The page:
A month ago, a delegation from the Heilongjiang federation of industry and commerce (黑龙江省工商联) was in Yakutsk. (Contacts between Chinese provinces and Russian federal subjects are increasingly frequent.) Among the visitors was Tao Ran 陶然, chairman of Sirius Holdings/Sirius Power Station Equipment (天狼星电站设备有限公司), who told TASS about a $40bn Chinese transport infrastructure fund as one source that could be used, “on the basis of a state-private partnership, for building a bridge crossing over the Lena river.” An account of the visit from the Chinese side also says a “railway bridge” (the TASS report talks of a road link) was a topic of the exchange among other potential projects, but there’s no mention of any company specifically related to that kind of infrastructure (alongside Tao’s power plant business, there were representatives from a coal miner and baijiu distiller Beidacang 北大仓, for example).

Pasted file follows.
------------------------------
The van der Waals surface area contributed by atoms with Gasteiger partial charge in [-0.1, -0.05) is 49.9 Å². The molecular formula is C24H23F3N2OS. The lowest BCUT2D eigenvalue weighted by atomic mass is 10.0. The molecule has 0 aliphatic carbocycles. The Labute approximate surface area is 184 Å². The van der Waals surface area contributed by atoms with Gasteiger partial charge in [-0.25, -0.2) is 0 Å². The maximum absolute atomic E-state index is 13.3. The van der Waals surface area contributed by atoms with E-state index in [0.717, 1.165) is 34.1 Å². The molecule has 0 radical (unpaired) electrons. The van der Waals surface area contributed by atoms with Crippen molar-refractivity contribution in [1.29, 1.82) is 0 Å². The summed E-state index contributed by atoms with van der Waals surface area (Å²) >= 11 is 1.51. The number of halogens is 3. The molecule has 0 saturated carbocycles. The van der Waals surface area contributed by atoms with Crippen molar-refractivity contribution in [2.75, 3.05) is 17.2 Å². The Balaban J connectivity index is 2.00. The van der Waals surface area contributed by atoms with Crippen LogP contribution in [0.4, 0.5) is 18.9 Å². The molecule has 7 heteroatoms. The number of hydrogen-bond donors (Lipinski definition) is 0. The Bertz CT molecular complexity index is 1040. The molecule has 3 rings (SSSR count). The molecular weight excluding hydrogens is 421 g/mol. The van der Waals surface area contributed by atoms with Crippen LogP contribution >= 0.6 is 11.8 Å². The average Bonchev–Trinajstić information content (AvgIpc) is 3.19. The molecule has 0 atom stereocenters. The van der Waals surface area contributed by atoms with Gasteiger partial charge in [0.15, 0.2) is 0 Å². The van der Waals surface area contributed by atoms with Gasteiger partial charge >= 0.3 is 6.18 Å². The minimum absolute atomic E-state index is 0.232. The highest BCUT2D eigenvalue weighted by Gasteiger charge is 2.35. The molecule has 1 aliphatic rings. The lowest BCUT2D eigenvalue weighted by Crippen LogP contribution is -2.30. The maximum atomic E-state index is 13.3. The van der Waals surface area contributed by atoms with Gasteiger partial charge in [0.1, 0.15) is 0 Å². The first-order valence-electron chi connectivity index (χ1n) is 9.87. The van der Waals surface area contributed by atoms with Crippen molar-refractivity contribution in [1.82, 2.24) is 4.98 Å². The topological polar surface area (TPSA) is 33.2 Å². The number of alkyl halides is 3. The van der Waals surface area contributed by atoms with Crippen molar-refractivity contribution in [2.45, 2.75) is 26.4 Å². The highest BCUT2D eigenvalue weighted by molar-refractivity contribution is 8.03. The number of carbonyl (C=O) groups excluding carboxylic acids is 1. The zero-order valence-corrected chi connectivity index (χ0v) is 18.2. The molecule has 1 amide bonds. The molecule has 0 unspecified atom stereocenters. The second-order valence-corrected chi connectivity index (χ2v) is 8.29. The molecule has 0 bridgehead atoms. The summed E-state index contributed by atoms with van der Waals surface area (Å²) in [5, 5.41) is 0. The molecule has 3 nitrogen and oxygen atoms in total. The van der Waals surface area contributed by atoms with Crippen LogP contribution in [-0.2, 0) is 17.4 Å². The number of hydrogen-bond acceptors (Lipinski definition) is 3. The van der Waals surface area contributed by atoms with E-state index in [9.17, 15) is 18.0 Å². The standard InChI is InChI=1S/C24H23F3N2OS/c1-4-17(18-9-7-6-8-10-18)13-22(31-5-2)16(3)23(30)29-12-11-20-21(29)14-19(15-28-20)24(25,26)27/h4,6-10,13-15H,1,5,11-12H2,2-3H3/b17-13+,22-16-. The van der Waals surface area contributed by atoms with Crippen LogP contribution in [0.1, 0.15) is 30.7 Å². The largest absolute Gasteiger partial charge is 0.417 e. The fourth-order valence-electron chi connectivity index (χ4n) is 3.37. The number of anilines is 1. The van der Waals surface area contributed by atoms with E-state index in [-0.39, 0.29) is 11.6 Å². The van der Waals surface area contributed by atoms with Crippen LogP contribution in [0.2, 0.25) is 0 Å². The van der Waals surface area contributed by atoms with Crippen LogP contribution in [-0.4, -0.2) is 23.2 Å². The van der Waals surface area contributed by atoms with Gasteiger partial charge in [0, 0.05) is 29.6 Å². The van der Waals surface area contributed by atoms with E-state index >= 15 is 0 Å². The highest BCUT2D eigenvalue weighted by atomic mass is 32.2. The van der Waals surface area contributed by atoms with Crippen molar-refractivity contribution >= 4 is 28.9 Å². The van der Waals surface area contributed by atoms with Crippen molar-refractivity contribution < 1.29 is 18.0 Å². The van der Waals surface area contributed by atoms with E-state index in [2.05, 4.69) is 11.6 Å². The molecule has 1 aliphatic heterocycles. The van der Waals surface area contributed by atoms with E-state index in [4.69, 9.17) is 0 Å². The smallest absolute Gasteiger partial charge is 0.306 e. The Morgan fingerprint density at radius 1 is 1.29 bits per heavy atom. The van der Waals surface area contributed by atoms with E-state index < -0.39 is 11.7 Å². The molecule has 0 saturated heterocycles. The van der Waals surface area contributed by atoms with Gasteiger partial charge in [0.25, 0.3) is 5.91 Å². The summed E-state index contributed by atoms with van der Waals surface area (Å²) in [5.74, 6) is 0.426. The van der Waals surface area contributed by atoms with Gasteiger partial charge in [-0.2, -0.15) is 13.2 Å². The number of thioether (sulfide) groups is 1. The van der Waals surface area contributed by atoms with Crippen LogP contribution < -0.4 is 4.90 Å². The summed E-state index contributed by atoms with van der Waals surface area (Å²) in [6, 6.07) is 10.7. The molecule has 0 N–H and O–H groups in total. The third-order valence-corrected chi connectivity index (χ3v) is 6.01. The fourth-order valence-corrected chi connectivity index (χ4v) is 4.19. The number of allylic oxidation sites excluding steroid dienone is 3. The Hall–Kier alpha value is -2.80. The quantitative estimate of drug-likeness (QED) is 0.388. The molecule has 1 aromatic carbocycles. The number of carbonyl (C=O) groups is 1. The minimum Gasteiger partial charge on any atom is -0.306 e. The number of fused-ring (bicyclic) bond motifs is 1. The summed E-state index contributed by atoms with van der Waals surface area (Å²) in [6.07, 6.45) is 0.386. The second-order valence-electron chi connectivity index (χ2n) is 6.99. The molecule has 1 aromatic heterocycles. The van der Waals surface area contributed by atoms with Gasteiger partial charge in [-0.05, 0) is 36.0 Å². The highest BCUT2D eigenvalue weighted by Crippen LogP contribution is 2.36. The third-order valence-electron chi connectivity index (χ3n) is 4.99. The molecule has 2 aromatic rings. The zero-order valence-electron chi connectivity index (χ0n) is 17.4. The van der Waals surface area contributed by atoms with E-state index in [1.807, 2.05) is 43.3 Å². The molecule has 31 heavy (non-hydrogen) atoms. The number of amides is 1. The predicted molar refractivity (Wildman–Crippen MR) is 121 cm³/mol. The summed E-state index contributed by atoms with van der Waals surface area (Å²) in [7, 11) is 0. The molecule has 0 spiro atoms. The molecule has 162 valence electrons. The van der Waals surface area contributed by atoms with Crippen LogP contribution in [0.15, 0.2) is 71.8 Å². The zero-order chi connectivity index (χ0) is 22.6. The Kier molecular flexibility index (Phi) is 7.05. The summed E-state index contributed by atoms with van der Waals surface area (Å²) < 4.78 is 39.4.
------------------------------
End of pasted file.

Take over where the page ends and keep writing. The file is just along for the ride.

A more specific discussion took place earlier this month, when the Yakutian officials went into the “technical aspects” of the bridge project with Zhang Hui 张辉, a deputy department head at China Railway 24th Bureau (中铁二十四局集团), a subsidiary of the state-owned CRCC (中铁). There was also Chen Haijun from a Blagoveshchensk-based subsidiary of Longxing International Resource Development (黑龙江龙兴国际资源开发集团), a company established by the Heilongjiang provincial government. (The name Longxing, occasionally mistransiterated ‘Lunsin’ from the Cyrillisation Лунсин, is better known as for the similarly-named operator of the Kyzyl-Tashtyg Кызыл Таштыг (‘red stone‘) polymetallic mine in the Tuva Republic, that has just entered production. The company behind Kyzyl-Tashtyg is majority-owned by Zijin 紫金 Mining, with Heilongjiang province’s Longxing as a minor partner. The Longxing who visited Yakutia appear to be a direct subsidiary of the Heilongjiang province, thus not implying any Zijin participation.) Details aside, the fact that people from CRCC actually visited the site of the projected bridge and discussed technical issues lends more credibility to the claim that there is serious Chinese interest in the bridge.